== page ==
Schoenberg links the concept of the Chosen People with Ihis com- prehension-that God cannal be known. The iengthy speech whieh concludes the play is a didactic exposition of this belief, applied to Schoenberg's vision of an ideal Jewish state, a political entity espoused to this philosophical and religious ideal:

The Jewish people lives for one ldea: the Idea of a single, immortal, etemal, and inconceivable God. Our only desire is to esrablish the mle of this concepL Perhaps this idea in irs purest form will some day rule all the wodd . Our destination is that of every aneient people: we muse spiritualize ourse!ves. We must disassociate ourselves f,om aB material things. But there ls one other goal: we must all learn to think the Idea of the one, etemal, invisible, and inconeeivable God. '0/e wish to lead our spiritual life and shall allow no onc to hinder us in so

doing. We wish to perfeet ourselves spirituaHy, \ve wish 10 be permitted to dream our dream of God iike all ancient peoples \vho have overcome materiaEsm and left it behind them.

End of the Drama"

11

3SArnold Schoenberg, The Bib!ica! Woy, trans. W. V. Blomster !rom t'r.-;:. or;,ginal P."2.'1U-

script, Berlin, Jdy 18, 1927, at the Schoenberg Institu[e (unpublished manuscript av~dabie

by counes)' of the 1ranslator).

3~ lbid., pp. 103-4.

SCHOE\'BERG A0JD SCHOPE!\iH.~_UER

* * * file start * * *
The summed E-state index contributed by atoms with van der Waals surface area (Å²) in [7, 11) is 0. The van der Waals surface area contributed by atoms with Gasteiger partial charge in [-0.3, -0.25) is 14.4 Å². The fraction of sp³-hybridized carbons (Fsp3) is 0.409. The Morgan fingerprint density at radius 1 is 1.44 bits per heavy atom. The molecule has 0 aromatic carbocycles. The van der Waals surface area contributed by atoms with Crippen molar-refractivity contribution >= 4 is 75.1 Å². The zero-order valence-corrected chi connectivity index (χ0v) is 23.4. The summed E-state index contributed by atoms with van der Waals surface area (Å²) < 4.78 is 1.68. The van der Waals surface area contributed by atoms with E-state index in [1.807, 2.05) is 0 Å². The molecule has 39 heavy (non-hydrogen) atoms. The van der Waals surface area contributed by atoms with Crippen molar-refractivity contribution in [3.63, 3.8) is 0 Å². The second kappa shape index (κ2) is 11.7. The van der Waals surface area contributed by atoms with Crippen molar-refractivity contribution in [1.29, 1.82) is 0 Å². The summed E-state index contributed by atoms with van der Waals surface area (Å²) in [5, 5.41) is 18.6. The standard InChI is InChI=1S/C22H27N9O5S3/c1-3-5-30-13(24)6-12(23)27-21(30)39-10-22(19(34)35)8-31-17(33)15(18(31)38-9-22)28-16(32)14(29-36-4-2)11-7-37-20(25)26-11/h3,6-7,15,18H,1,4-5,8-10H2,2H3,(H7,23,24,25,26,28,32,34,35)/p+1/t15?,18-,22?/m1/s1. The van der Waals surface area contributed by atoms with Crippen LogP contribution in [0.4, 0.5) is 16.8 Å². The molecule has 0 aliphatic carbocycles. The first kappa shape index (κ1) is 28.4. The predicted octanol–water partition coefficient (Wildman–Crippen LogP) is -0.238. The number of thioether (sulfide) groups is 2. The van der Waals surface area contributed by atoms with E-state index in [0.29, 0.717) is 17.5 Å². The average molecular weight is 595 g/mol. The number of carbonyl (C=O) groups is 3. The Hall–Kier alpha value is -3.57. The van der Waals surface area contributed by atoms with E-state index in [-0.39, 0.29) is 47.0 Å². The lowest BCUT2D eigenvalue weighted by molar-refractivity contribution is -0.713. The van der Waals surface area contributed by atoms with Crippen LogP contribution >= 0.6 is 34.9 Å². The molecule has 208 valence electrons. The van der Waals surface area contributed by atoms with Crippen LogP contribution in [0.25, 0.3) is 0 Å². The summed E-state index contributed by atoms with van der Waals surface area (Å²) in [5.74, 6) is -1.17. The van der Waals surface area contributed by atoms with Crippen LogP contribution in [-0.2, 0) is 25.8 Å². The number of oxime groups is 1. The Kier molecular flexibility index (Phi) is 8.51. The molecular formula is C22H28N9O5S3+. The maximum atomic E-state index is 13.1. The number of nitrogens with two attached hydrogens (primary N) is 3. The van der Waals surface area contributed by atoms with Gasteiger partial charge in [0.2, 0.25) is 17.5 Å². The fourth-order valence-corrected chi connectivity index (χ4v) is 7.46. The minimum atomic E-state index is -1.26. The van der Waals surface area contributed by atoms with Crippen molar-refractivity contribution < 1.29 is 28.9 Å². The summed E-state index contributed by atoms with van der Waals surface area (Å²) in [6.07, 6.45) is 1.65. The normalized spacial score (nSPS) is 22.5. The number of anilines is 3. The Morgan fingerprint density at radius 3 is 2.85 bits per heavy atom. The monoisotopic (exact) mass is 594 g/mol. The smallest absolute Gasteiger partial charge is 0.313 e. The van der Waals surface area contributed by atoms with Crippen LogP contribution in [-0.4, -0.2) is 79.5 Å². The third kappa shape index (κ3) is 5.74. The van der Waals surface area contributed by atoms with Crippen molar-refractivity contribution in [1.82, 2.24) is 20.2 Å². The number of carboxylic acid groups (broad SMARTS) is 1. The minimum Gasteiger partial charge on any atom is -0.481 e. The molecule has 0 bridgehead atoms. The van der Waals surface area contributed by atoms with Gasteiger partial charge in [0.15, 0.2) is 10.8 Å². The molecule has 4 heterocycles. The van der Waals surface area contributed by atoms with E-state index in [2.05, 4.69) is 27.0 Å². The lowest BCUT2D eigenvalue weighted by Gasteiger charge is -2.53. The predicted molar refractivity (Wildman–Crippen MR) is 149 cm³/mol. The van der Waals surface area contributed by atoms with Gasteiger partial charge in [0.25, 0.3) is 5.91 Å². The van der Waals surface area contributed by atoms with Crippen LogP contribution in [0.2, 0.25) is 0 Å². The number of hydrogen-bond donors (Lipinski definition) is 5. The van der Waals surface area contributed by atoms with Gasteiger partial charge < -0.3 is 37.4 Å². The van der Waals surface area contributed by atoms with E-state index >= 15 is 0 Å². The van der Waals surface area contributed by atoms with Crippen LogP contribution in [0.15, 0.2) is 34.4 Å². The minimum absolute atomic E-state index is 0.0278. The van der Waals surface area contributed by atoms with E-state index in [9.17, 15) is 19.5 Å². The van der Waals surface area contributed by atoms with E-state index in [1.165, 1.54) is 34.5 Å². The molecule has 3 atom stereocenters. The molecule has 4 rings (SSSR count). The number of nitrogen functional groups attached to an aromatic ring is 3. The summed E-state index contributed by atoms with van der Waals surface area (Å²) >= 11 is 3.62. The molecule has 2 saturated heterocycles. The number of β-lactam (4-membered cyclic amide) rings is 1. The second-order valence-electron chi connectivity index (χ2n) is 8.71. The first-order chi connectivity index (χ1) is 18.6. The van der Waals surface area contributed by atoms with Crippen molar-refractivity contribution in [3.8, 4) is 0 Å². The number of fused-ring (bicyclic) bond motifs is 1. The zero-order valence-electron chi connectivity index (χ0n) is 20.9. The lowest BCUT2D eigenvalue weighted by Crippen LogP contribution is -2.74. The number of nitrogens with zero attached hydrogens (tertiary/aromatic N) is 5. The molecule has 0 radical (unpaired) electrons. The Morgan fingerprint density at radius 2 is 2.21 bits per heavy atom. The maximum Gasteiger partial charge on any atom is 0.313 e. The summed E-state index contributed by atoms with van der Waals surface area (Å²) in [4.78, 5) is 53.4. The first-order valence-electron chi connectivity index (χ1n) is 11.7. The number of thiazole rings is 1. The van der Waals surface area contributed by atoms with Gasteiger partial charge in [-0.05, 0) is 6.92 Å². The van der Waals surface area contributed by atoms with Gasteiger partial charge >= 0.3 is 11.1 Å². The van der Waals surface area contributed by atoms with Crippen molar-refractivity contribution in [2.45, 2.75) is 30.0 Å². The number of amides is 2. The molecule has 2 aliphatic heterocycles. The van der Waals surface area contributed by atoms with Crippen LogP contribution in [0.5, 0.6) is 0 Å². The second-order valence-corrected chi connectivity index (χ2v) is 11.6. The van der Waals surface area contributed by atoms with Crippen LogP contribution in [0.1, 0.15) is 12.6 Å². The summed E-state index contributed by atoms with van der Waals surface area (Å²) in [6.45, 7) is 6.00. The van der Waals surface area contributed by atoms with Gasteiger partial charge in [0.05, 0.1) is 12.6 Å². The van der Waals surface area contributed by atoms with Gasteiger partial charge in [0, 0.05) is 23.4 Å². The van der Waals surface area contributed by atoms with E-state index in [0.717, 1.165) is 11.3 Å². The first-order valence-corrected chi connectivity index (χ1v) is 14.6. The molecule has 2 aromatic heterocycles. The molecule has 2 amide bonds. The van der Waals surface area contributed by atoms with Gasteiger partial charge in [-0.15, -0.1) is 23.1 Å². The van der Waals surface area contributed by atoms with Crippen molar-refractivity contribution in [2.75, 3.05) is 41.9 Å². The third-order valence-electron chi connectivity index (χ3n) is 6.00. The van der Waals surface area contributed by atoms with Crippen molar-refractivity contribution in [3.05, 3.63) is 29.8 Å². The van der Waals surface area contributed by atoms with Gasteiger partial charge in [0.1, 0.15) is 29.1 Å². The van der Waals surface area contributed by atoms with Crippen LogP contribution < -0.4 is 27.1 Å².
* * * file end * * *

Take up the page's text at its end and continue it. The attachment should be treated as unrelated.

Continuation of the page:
55

APPENDIX: RELIGIOUS AND PHILOSOPHICAL WORKS IN SCHOENBERG'S LIBRARY

I. Bibles

Die Bibel/oder die ganze/Heilige Schrift/der Allen und /\/euen Teslamenls,/nach der deutschen OberselZung/D. lvfartin Luthers. BerEn: Britische und Auslän-

dische

Bibelgesellschaft,

1907. Annotated,

notes

and

braided

ribbon

marker

laid in.

Die Bibel/oder die ganze/Heilige Schrifl/der Alfen und /'v'euen Tes!arnents,/nach der deulschen Dberseizung/D. /l;1arfin LUlhers. Berlin: Preussisehe HauDt-Bibel-

gesellschaft, 1925. Annotated, notes laid in.

.

Die Heilige Schrijl//\/ach dem masorelischen Text neu übersetzt und erkidrt nebst

einer Einleilung von S. Bernfe!d, 3rd ed. Frankfun: Kaufmann, 1919. Annotated.

Das ]\leue Testament.

BerEn: Britische und Ausländische Bibelgesellschaft,

(missingpp.1-4,13-18.)

1901.

The /'v'ew Teslamen! in Hebre,',! and English. London: TriniIarian Bibie Societv,

n.d.

-

Psalter und Buch Hiob.

Leipzig:

Reclam,

n.d.

Selfbd.

[Listed

in

Schoenberg's

o\>,:n library caralogue, but now lost?]

11. Other Reiigious and Philosophica! Works

Adler, Oskar. Einführung in die Astrologie als Geheimwissenschaft. Vols. 1 and 2.

Vienna: Oskar Adier, one 1,'01. by Schoenberg.

1935. Hand\\'riucn dedicmion tO Schocnben<

~

Bound in

Das Testament der Astrologie: Einführung in die Astro!ogie als Geheini-